Anyway, that's only true if the effect is obvious and widespread. It could easily be something more subtle or only affect some susceptible portion of the population. There isn't any way to know without doing large studies. And in case you haven't noticed, a lot of Americans aren't exactly healthy. We suffer from different health problems from people in poor countries (where other things, like infectious disease, are a bigger issue). We don't know what all the contributing factors to all our health problems are (for example, we don't know what causes all the cancers we get). You can't just dismiss that simply because we've been using it a long time.


Poisons don't effect only 1% of the population. They effect the entire population. We have all been exposed to these chemicals and you know what? 99% have absolutely no problem with them.

You don't actually know that, and many things will affect some subpopulations more than others. Your 99% "statistic" needs some support other than just your assumption that there are no problems because you don't personally see any obvious issues.

Go back to eating things that don't cast shadows.

All I'm saying is that we need to actually be careful when allow corporations to put additives and dyes in our food supply. In case you are unaware, food additives have quite the sordid history over the last few millennia.


I would respect Damian's argument a lot more if he didn't make up numbers and grossly exaggerate every reaction to an ingested product as obvious and immediate or else it doesn't exist at all.

If we use his logic even phenalketonuria (so) doesn't exist because we never deliberately turned a baby with markers for it into a retard.
 
2011-04-04 12:54:19 PM  

Mnemia: Again, why should the burden of proof be on the people arguing that something could be harmful? Why shouldn't the obligation of proving its safety be on the people who want to put it in everything and feed it to little kids? I agree that a small correlation in a study does not imply, by itself, that something causes harm. I still don't think food corporations should be putting synthetic dyes in everything unless and until they can provide very strong evidence that it's safe.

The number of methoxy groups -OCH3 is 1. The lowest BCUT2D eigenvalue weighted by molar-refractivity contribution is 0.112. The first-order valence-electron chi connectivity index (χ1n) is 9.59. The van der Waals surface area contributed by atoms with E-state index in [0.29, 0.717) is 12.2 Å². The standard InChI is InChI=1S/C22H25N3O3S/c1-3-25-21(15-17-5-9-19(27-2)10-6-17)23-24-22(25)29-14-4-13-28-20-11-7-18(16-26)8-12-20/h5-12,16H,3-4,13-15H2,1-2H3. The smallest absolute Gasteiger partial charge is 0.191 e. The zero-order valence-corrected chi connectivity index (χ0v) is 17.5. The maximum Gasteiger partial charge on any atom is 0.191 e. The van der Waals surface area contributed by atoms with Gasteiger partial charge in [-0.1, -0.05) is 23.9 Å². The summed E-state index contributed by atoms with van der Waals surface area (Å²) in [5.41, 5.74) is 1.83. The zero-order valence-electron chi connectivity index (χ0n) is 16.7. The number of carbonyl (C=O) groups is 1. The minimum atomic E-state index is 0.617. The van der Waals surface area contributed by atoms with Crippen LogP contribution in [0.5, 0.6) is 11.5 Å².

To be fair, science doesn't work that way. You can't prove something is safe, you can only prove that something causes harm, which usually consists of shoving increasing amounts of something into an animal until it gets sick.

Food safety is generally a big deal; any new compound added to food would have to have minimal studies showing that it isn't toxic. The effects being discussed here are much more subtle, so they wouldn't necessarily come out in those sorts of basic safety studies.

/Not a food scientist, so have some brightly colored grains of salt with that
 
2011-04-04 12:57:05 PM  
2.bp.blogspot.comView Full Size

RED ADAIR STANDING BY

 
2011-04-04 01:01:42 PM  
What's the reason real sugar was replaced with HFCS? Profits.

HFCS increased profits, it was not a result of consumer demand to replace sugar. The result? Greatly increased occurrence of obesity and Type II diabetes for which the costs of dealing with the problem will be paid by others outside the food industry.
 
2011-04-04 01:10:26 PM  
I've been reading this entire thread and I have to wonder what people are buying if they can't seem to avoid artificial colors. I've just checked my pantry and fridge for ingredients that I could swear had color additives, and none of them had them. Then again, I don't buy brightly colored fruity things or neon colored snacks but once in a blue moon, and those are usually for nostalgic reasons (after tasting these things, I end up reminding myself why I stopped eating them in the first place). But even food that was yellow in my cupboard were colored with annatto (a natural additive). One thing that gets me is that if you're buying something like milk that has color added to it, maybe you're buying the wrong brand.

And I don't shop anywhere special. I only go to Whole Foods once every 3 or 4 months and I hardly buy anything there anyway. I just prefer to eat foods that are not brightly colored, not very processed, or if they are, then colored with naturally derived additives. And it doesn't cost me all that much extra (considering I'm a student, I try to be cheap), because I avoid a lot of the artificial colors by avoiding processed prepared meals as much as possible and make my food from scratch.

/After rechecking, I did find one thing that had Red 40 (salad dressing) but I can easily avoid it in the future by buying the vinegar and making my own.
//Diagnosed ADHD as a child, but can cope very well with it as an adult.
 
2011-04-04 01:20:27 PM  

Pippi Longstalker: I've had leftover mashed potatoes dyed magenta because I put them in in the fridge with some leftover pickled beets.


Oh yeah. I remember eating those really really really pink/red pickled beets as a kid, the juice from them would run into the other food and make it all pink.

Various Japanese pickles are similar, pickled eggplant (the thin Japanese kind) turns blue and will dye your rice blue.